So there you have "ultrafilternets"...written down on the fly. OK, some comments:

(i) In the application that comes next, we "fix" a nonprincipal ultrafilter on $\mathbb{Z}^+$, and the fact that $\omega$ must contain the Frechet filter -- i.e., all cofinite sets -- is of course important. The fact that a "Frechet filter limit" is just a usual sequential limit must be a standard observation among those who work with ultralimits. I really like the observation that in any directed set $(I,\leq)$ the "principal upsets" $U(i_0) = \{i \in I \mid i \geq i_0\}$ form the base for a filter which plays the analogue of the Frechet filter and that pushing forward this "$I$-Frechet filter" gives you $I$-convergence!

(ii) I think there may be some precedence for your filternets coming from the fact that filters can be defined with respect to any partially ordered set $(I,\leq)$, namely a nonempty subset $\mathcal{F}$ of $I$ which is upward-closed and downward directed: see wikipedia for details. A principal filter is just an upset $U(i_0)$ for some $i_0 \in I$. Moreover $I$ is directed iff the family $\{U(i_0) \mid i_0 \in I\}$ is a filter base on $2^I$, in which case it is the base for the $I$-Frechet filter described above. Hmm...I didn't reach a dramatic conclusion, but it seems like there might be something going on here.

(iii) I think one reason that your filternets are not more commonly known is a familiar, stupid one: most standard general topology texts discuss filters or nets; some give annoyingly perfunctory exercises on the one they didn't cover. I don't know any standard text that makes concerted use of filters and nets together.

And finally, two questions.

(A) Other than generalizing filters, nets and ultralimits, do you have a nice application of your filternets?

(B) Are there also netfilters? (I'm not sure whether I'm serious. But your construction is a way to build nets faithfully inside the filter framework along with other things besides. Or maybe netfilters are just nets: to a net one can associate its filter base of tails, and to a filter base one can associate a certain net; going from filter bases to nets back to filter bases recovers the filter base we started with, but going from nets to filters back to nets does not and could not, for cardinality reasons. Hmm...)

• Thanks for the reply! As I mentioned briefly in the question, I was aware of the name "ultralimit", particularly in the context of countably-indexed ultralimits on metric spaces (and especially on bounded subsets of $\mathbb{R}$). Re (ii), this is just what I was referring to when I said that filternets include nets as a special case. Re (iii), you can talk about filternets without really talking about nets (other than mentioning that a directed order on $I$ is one way to get a filter on the index set, as in (ii))... – Eric Wofsey Dec 27 '15 at 19:58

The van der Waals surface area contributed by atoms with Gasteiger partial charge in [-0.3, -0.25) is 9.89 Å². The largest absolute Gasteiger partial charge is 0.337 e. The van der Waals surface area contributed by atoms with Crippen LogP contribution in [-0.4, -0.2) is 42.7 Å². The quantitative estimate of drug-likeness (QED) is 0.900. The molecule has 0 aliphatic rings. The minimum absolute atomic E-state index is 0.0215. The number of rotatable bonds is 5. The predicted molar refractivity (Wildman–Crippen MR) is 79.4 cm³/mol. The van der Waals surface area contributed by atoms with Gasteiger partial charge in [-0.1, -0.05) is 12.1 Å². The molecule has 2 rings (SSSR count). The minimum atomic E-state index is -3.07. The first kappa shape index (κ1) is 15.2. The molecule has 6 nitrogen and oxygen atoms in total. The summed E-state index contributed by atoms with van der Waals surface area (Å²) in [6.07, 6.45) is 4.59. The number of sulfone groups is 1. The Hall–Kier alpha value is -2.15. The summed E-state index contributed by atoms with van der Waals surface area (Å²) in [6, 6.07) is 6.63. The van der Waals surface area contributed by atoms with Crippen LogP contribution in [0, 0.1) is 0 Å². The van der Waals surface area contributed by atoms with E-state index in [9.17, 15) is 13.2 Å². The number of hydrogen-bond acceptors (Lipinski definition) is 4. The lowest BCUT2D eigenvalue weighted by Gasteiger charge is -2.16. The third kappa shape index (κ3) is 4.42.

• ...the idea isn't to use filternets to cover both nets and filters, but to use them instead of either nets or filters as the main theory of convergence (though if you go deeper into the theory, you will find it pretty much necessary to use filters as well at some point). (A): Not really (translating between them and filters tends to be rather trivial), but I like the exposition of the theory of generalized convergence they give. In particular, I like how they let you have an index set the same way nets do (making it easier to think about comparing them between different spaces)... – Eric Wofsey Dec 27 '15 at 20:03
• ...but unlike nets, they don't require you to change the index set and muck around with cofinal maps to talk about "subnets". And they seem considerably more natural than nets, because a filter is less structure than a directed order, and is in fact exactly the amount of structure you need to be able to talk about "convergence" of $I$-indexed sequences. (B): Well, a "filternet" is a filter with an index set, so I would think a "netfilter" is a net without an indexed set. So it would be a directed order on the space itself, i.e. a net where the map $I\to X$ is the identity... – Eric Wofsey Dec 27 '15 at 20:11
• ...However, these are not enough to give a good notion of convergence, for the same reason that you need to change the index set when taking subnets. Indeed, there are fewer directed orders on an infinite set than there are ultrafilters, so you cannot use them to describe arbitrary convergence. – Eric Wofsey Dec 27 '15 at 20:25